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Old 10-10-2010, 04:59 PM   #21
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Stephen,

I grew up in Saginaw and spent large amounts of time out in the Bay, Which is not a small one by any measure; which those of us who sailed there learned early on that you stay out of the way of the big ships and from the sailors of them that the sailing life was interesting but had more than it's fair share of dangers. They often bemoaned having to be put to sea short of supplies that they should not leave without, being told that they would be brought on board before leaving the Great Lakes. Luckily most of the ships made it out though not all of them.

It is one reason to keep a detailed inventory and keep everything important where it is supposed to be on board. It adds time to getting to leave for a trip and it means accounting for little things along the way. The benefit is when you need it and know where to lay your hand on it without fail. That can and has saved lives.

I personally thank you for sharing the information you have as that is important to know.

Michael
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Old 10-10-2010, 09:39 PM   #22
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Quote:
Originally Posted by chiroeurope View Post

It is one reason to keep a detailed inventory and keep everything important where it is supposed to be on board. It adds time to getting to leave for a trip and it means accounting for little things along the way. The benefit is when you need it and know where to lay your hand on it without fail. That can and has saved lives.
Thank you for your comments Michael.

The point I was making was more related to the design of modern ships rather than the the methodologies of running vessels, although in several of the cases I quoted the disaster was initiated by poor seamanship and then compounded by poor design. However, I quite agree with you. It is poor seamanship (as well as being illegal) to take a vessel to sea which is improperly manned or provisioned or in any other way unsuitable for the intended voyage.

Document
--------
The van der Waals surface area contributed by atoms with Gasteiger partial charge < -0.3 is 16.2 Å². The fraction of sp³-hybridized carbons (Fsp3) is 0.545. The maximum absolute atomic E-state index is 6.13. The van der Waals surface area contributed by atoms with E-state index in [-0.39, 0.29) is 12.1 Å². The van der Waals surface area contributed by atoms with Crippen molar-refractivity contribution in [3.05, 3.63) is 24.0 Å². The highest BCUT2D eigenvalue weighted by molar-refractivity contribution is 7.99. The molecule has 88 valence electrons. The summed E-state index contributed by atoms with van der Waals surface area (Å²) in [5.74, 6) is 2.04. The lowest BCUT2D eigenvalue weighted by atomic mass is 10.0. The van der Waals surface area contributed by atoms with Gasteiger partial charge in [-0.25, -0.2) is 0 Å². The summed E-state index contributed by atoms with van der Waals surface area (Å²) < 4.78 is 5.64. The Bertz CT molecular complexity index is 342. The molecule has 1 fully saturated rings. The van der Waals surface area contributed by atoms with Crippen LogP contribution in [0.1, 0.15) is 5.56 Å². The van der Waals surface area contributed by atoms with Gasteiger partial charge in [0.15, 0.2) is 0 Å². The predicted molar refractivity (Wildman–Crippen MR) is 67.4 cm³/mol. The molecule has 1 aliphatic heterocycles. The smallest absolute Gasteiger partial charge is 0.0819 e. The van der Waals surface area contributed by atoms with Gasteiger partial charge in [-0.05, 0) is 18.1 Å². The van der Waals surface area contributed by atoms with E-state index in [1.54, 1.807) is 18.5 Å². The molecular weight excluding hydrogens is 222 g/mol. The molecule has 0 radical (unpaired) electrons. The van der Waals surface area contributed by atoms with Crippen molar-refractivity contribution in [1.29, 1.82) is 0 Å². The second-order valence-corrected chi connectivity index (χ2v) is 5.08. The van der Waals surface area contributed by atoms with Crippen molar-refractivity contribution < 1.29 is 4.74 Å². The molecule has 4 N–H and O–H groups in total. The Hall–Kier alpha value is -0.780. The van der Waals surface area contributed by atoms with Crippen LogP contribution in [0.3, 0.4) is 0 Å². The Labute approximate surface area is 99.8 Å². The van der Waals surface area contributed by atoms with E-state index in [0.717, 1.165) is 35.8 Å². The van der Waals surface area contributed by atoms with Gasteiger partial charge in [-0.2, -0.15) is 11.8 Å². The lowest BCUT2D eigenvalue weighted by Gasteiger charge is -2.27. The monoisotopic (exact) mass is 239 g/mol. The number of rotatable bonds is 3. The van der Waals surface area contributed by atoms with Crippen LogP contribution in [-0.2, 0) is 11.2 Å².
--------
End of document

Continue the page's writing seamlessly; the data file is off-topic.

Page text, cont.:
I suppose the point could be made that vessels by their very design may be unsuitable for the intended voyage but providing that they fulfill the rules and requirements of the classification societies (Lloyds, BV, ABS, DNV etc) then they are deemed to be well found.

As for LISCO GLORIA, the authorities are still waiting for the fire to die out and it looks as if it is doing just that. There is much less smoke now and far less black smoke in particular. When the fire is out the ship will still need to cool down before salvage crews can go aboard and get rid of the water which is threatening to capsize the ship. The ship is anchored off the Danish island of Langeland.

Aye // Stephen
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Old 10-18-2010, 06:02 PM   #23
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Anyone really wanting to see some choppy waether check this out LINK

Aye // Stephen
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Old 10-21-2010, 05:41 PM   #24
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Thank you Stephen for you great info in post # 15!!!¬*

Have been on the water for the last two weeks (years end sailing) and was able to follow the LISCO GLORIA desaster on the radio. Luckily ALL persons could get off the ship - the whole rescue seemed to be perfectly organized and carried out? As soon as the masses of ¬*water from the fire fighting are pumped out into another vessel to regain stability, the Lisco GLORIA will be towed to Odense/Denmark.

Had the chance to make a day cruise into the wadden seas (North Sea) on a small passenger ship (under 50 metres) we have been cruising on before in former years, and this year it was the first time that the crew encouraged the passengers to get acquainted with the rescue devices on board: where are the life belts, the life rafts and the life boats, etc. Safety standards are upgraded.

But here is something that really makes me whorry: look at ¬*this¬*¬* ¬*Cruiseship of the last generation! ¬*The biggest one on the water - it even has a "Central Park" with trees in it. ¬* ¬*Did any authority ever do any Rescue- and/or Evacuation exercise before it went into service?

Where does the evolution of Cruise Ships end? Does everything, that can be engeneered and built has to be put on the water? Meanwile they reach the size of bigger villages ¬*(and midsize towns regarding their enegry consumption, with all its negative impacts on the environment . but that is a different but serious topic).¬*

¬*Uwe

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Old 11-10-2010, 08:23 AM   #25
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And so it hapens again.....

An engine room fire began on Monday morning on board yet another of Carnivals vessels, the CARNIVAL SPLENDOR. The fire has now been extinguished but the ship is powerless.

The 113,000-ton CARNIVAL SPLENDOR was on a seven day cruise from Long Beach. Currently she is drifting approximately 55 miles west of Punta San Jacinto, Mexico with 3,299 passengers and 1,167 crew members on board.

I will not be signing up for a cruise for a very long time!

Aye // Stephen
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